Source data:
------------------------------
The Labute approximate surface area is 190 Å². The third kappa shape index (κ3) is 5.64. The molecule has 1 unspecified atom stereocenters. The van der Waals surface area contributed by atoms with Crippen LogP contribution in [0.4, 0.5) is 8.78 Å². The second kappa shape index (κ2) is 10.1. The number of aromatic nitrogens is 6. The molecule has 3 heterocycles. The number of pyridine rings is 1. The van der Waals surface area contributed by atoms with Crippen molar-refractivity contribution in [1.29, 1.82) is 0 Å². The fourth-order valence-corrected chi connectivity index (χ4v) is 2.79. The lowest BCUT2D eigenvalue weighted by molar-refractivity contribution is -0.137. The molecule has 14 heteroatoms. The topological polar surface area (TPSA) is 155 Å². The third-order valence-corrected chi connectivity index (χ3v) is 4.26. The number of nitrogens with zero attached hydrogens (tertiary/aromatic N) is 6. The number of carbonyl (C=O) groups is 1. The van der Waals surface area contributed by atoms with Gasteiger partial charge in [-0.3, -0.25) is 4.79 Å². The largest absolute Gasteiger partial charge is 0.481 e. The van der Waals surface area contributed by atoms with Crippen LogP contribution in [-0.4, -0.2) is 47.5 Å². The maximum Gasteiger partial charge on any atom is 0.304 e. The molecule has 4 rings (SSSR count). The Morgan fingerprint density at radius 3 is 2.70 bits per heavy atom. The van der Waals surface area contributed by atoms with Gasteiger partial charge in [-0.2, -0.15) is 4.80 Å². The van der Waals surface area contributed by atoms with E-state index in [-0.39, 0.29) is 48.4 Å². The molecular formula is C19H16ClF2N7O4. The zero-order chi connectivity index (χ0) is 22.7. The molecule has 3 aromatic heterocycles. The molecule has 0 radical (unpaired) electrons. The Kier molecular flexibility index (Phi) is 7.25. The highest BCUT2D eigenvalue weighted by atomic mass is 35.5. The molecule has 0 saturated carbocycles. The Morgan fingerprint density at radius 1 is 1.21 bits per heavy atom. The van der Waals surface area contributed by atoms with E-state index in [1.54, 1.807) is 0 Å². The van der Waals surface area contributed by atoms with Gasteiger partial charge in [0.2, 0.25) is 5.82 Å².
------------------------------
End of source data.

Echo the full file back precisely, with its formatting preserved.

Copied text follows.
The Labute approximate surface area is 190 Å². The third kappa shape index (κ3) is 5.64. The molecule has 1 unspecified atom stereocenters. The van der Waals surface area contributed by atoms with Crippen LogP contribution in [0.4, 0.5) is 8.78 Å². The second kappa shape index (κ2) is 10.1. The number of aromatic nitrogens is 6. The molecule has 3 heterocycles. The number of pyridine rings is 1. The van der Waals surface area contributed by atoms with Crippen molar-refractivity contribution in [1.29, 1.82) is 0 Å². The fourth-order valence-corrected chi connectivity index (χ4v) is 2.79. The lowest BCUT2D eigenvalue weighted by molar-refractivity contribution is -0.137. The molecule has 14 heteroatoms. The topological polar surface area (TPSA) is 155 Å². The third-order valence-corrected chi connectivity index (χ3v) is 4.26. The number of nitrogens with zero attached hydrogens (tertiary/aromatic N) is 6. The number of carbonyl (C=O) groups is 1. The van der Waals surface area contributed by atoms with Gasteiger partial charge in [-0.3, -0.25) is 4.79 Å². The largest absolute Gasteiger partial charge is 0.481 e. The van der Waals surface area contributed by atoms with Crippen LogP contribution in [-0.4, -0.2) is 47.5 Å². The maximum Gasteiger partial charge on any atom is 0.304 e. The molecule has 4 rings (SSSR count). The Morgan fingerprint density at radius 3 is 2.70 bits per heavy atom. The van der Waals surface area contributed by atoms with Gasteiger partial charge in [-0.2, -0.15) is 4.80 Å². The van der Waals surface area contributed by atoms with E-state index in [-0.39, 0.29) is 48.4 Å². The molecular formula is C19H16ClF2N7O4. The zero-order chi connectivity index (χ0) is 22.7. The molecule has 3 aromatic heterocycles. The molecule has 0 radical (unpaired) electrons. The Kier molecular flexibility index (Phi) is 7.25. The highest BCUT2D eigenvalue weighted by atomic mass is 35.5. The molecule has 0 saturated carbocycles. The Morgan fingerprint density at radius 1 is 1.21 bits per heavy atom. The van der Waals surface area contributed by atoms with E-state index in [1.54, 1.807) is 0 Å². The van der Waals surface area contributed by atoms with Gasteiger partial charge in [0.2, 0.25) is 5.82 Å².